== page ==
Clinical and laboratory characteristics of influenza infection in hospitalized adult patients during the 2018-2019 epidemic season

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Abstract

Despite the success in prevention and therapy, influenza remains a mass disease with mortality rate up to 0.01—0.2% worldwide.

Purpose. Conducting clinical and laboratory analysis of influenza infection cases and evaluating their etiological significance in adult hospitalized patients during 2018—2019 epidemic season.

Materials and methods. There were analyzed 569 case histories of patients hospitalized at the Clinical Infectious Diseases Hospital named after S.P. Botkin. Patients were examined by PCR that resulted in verified influenza virus in 260 cases. Nasopharyngeal swabs collected from 36 patients were examined by virological method on MDCK cell culture. 24 influenza virus strains were isolated and identified.

Results. The study allowed to identify a viral landscape represented by influenza viruses A and B found in 98.5% and 1.5% cases, respectively. Influenza viruses isolated on cell culture in 50% of cases were identified. Among the influenza viruses isolated on cell culture there were identified serotype A influenza viruses (H1N1) closely related to the pandemic influenza A (H1N1)pdm09. Some isolates (41.7%) belonged to serotype A (H3N2), which were related to strain A/Singapore/16-0019/16. Influenza B virus strain of the Victoria lineage isolated from a hospitalized patient possessed a triple deletion in hemagglutinin gene, which antigenic properties substantially differed from those of the influenza virus strain being included into current influenza vaccines. Upon admission, the condition of most patients was estimated as moderate (males — 48.7%, females — 51.3%). The median patient age was 35 years old, with comorbidities being registered in 50% cases. The clinical picture for 2018—2019 seasonal influenza displayed no distinctive features as compared to previous epidemic seasons. The duration of intoxication and catarrhal syndrome was 4.3±0.13 and 6.9±0.29 days, respectively, with median body temperature ranging within 39.2±0.06°С. All patients received standard pathogenetic therapy. Complications were noted in 86.7% cases such as pneumonia — 11.1%, sinusitis — 6.9%, bronchitis — 56.9%. The bed day length was 5.93±0.29, no lethal outcomes were recorded.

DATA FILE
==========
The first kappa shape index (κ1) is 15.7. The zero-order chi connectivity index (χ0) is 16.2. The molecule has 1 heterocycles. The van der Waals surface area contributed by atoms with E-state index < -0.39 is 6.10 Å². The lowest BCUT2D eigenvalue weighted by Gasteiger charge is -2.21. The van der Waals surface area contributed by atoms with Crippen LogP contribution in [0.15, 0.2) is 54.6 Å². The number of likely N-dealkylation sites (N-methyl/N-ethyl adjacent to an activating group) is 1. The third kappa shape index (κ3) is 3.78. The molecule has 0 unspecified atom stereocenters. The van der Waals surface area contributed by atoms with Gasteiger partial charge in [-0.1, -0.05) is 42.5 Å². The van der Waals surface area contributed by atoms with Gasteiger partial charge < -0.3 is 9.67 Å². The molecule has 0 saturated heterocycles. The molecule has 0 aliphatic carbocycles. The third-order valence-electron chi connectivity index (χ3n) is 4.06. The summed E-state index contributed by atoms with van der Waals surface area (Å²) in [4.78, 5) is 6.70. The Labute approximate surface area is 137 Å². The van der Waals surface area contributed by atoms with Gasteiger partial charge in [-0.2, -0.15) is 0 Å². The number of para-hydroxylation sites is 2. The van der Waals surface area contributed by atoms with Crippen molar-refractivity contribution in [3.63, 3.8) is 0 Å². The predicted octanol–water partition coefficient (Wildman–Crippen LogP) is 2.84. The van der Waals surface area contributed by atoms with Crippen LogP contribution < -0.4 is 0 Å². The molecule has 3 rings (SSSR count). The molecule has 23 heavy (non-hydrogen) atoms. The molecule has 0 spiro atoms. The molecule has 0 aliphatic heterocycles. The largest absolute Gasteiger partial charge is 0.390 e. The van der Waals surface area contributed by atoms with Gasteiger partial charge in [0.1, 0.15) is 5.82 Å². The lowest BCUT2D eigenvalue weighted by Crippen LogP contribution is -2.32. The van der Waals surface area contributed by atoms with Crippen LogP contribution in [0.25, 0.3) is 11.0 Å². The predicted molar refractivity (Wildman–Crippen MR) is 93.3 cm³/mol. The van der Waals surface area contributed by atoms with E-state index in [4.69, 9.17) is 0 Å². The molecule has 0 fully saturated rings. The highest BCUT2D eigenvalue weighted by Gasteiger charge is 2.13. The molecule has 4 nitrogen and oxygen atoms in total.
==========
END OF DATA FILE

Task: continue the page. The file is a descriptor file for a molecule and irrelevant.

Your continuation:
Conclusion. It was found that influenza A viruses were dominant in patients observed comprising up to 98.5% cases, whereas influenza viruses B were found in as few as 1.5% patients. The clinical picture was characterized by severe intoxication and catarrhal syndrome, being frequently associated with complications.

About the authors

L. V. Voloshchuk

St. Petersburg Pasteur Institute

Author for correspondence.
Email: 7970747@mail.ru

Liubov V. Voloshchuk - PhD (Medicine), Senior Researcher.

197101, St. Petersburg, Mira str., 14, Phone: +7 (921) 797-07-47 (mobile)

Russian Federation

A. A. Go

St. Petersburg Pasteur Institute

Email: alexeigo@mail.ru

PhD (Medicine), infectologist.

St. Petersburg

Russian Federation

M. M. Pisareva

Smorodintsev Research Institute of Influenza

Email: maria.pisareva@influenza.spb.ru

PhD Student.

St. Petersburg

Russian Federation

D. A. Guzhov

Smorodintsev Research Institute of Influenza

Email: dimas1992@list.ru

Pisareva M.M., PhD (Medicine), Leading Researcher.

St. Petersburg

Russian Federation

M. A. Bichurina

St. Petersburg Pasteur Institute

Email: romanenkova@pasteurorg.ru

PhD, MD (Medicine), Head of the Virological Laboratory of Measles and Rubella Elimination.

St. Petersburg

Russian Federation

P. A. Petrova

St. Petersburg Pasteur Institute; Smorodintsev Research Institute of Influenza

Email: maria.pisareva@influenza.spb.ru

Researcher, SRII; Researcher, St. Petersburg Pasteur I.

St. Petersburg

Russian Federation

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Copyright (c) 2021 Voloshchuk L.V., Go A.A., Pisareva M.M., Guzhov D.A., Bichurina M.A., Petrova P.A.

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